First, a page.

Tuesday, September 12, 2017

Dungeon Meshi & Walktapodes

I don't remember food (or lack thereof) ever being a particular issue when playing tabletop RPGs, but it was often a mechanic used in computer RPGs (e.g., Rogue, NetHack, Ultima).

One of the methods of preventing death by starvation in the dungeon in rogue-like games was to eat the corpses of monsters that you had killed in the dungeon.

The manga Dungeon Meshi by Ryōko Kui is a humorous take on this concept.


The English language version of the manga is published by Yen Press, and I believe that two volumes have been released so far.

The translated version uses the original subtitle of the manga, "Delicious in Dungeon" as the title, but I would have personally used something like "Dungeons and Dining" as a play off of D&D, or "Dungeon Eats" which is closer to what "Dungeon Meshi" would translate as.


Some of the monsters cooked up by the adventurers include giant bats, giant scorpions, myconids, slimes, living armor, carnivorous plants, and basilisks.


In one episode, they kill a kraken, but unfortunately it didn't taste as good as Marcille envisioned.


The episode reminded me of an article by Bill Johnson printed in the Wyrm's Footnotes about cooking walktapus.


Walktapus is also an ingredient of the Everlast biscuits used as rations by the troops of the Broo King of Dorastor.

The walktapus of course, is a tainted chaos creature from Glorantha with a head like a giant octopus, and a man-like body. It has the ability to regenerate, and can release poison gas in the manner that a normal octopus would release ink.

I recently was able to complete my collection of walktapodes when I picked up an Archive Giant Octopus (Fantasy 5038) which was originally used as the head of the Archive Walktapus (RuneQuest 819).


I've had the body (which is the same as that of the Arduin Shadow Golem) for years, but was missing the head.


The following image is of the Archive Walktapus, the Martian Metals Walktapus (RuneQuest 7002), and the Ral Partha Walktapus (RuneQuest 18-402).


The Martian Metals miniature comes in two pieces like the Archive miniature, but the Ral Partha miniature is a single piece casting.

Lance & Laser also made a walktapus, but at ~2.5" in height it would have towered over my other octopodes, so I had no use for it. The Lance & Laser walktapus suffered the fate of the Archive walktapus, and now only exists as a [giant] octopus from Armorcast.


Saturday, July 8, 2017

HIQ Parts


HIQ Parts is a company that sells tools, decals, and aftermarket accessories primarily for Gundam kits. I became familiar with their products while searching for pastel colored number decals to use for marking ita-tanks.

TR Decal

They also make two styles of caution markings which I thought would be useful for sci-fi kits. I picked up some of the 1/144 scale decals, but 1/100 versions are also available.

RB01 Caution Decal

RB01 Caution Decal

RB02 Caution Decal

RB02 Caution Decal

I was originally going to just put numbers on the sides of my Miku Jagdtiger, but when I placed the smaller numbers from the decal sheet on to the tank, they didn't look very good. Luckily the decal film was very sturdy, so before they dried, I floated them off of the model and put them back into water to figure out to do next.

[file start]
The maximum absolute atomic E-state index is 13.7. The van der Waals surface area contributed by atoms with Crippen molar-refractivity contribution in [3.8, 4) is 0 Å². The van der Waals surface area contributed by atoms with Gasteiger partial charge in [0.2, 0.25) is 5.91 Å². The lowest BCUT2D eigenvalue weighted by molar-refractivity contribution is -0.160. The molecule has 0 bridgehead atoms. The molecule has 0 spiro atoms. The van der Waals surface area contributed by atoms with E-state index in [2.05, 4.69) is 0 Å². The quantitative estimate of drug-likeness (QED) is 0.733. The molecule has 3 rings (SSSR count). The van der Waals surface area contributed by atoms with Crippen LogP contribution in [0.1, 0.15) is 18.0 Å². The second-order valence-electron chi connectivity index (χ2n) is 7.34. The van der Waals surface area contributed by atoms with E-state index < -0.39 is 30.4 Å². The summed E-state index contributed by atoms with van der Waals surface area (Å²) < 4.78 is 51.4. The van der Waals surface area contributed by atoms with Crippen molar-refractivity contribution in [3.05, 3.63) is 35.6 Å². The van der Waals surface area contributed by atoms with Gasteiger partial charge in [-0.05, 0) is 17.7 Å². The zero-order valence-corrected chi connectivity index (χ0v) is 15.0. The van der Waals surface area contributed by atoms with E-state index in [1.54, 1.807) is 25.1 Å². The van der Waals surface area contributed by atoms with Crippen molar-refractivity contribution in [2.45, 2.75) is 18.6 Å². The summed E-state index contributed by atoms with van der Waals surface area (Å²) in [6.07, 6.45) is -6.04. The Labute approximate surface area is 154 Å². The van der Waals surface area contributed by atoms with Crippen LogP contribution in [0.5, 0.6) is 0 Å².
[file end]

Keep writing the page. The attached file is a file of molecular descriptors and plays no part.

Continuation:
My solution was to create some race number tags out of some old decals, and apply the numbers on top.


I placed some of the caution decals on the tank as well. They go on very easily, and also hold up nicely to handling. I didn't use any decal setting or softening solution on them, so I'm not sure how the decal film reacts to chemical treatment.

I have no issues with the HIQ decals. I believe they are all silk screen printed, and come in a variety of pastel colors that are ideal for my purposes.


Saturday, June 10, 2017

Sandcrawler


The similarity between the dwarf minions from Phantasm, and the Jawas from Star Wars was entirely coincidence, but it should be noted that both Don Coscarelli and George Lucas drew inspiration from Frank Herbert's Dune for their respective films.

Coscarelli makes several references to Dune in Phantasm, while early iterations of Star Wars were more noticeably influenced by Dune than the final version.

One of the references to Dune that remained in Star Wars was the Sandcrawler. However, the design by Ralph McQuarrie is completely different from the similarly named vehicle from Dune, and was modeled in part after NASA's Crawler-transporter vehicles.

Kenner made a radio-controlled version of the Sandcrawler to go along with its 3¾" action figures, which sells for a fortune nowadays. A subsequent Hasbro version without the radio-control features was given an exclusive re-release around 2004, and sells for a smaller fortune.


I have one of these later versions, which measures 16" long, and 8" high. It scales out to about 1/100 scale if we go by the commonly given dimensions for the Sandcrawler.


However, the Hasbro Sandcrawler doesn't look far off of 1/72 scale when compared to the appearance of the full-scale model that was used for filming.





One of the projects that I hope to accomplish someday is to build an interior, add an opening front ramp, and install lighting in this model.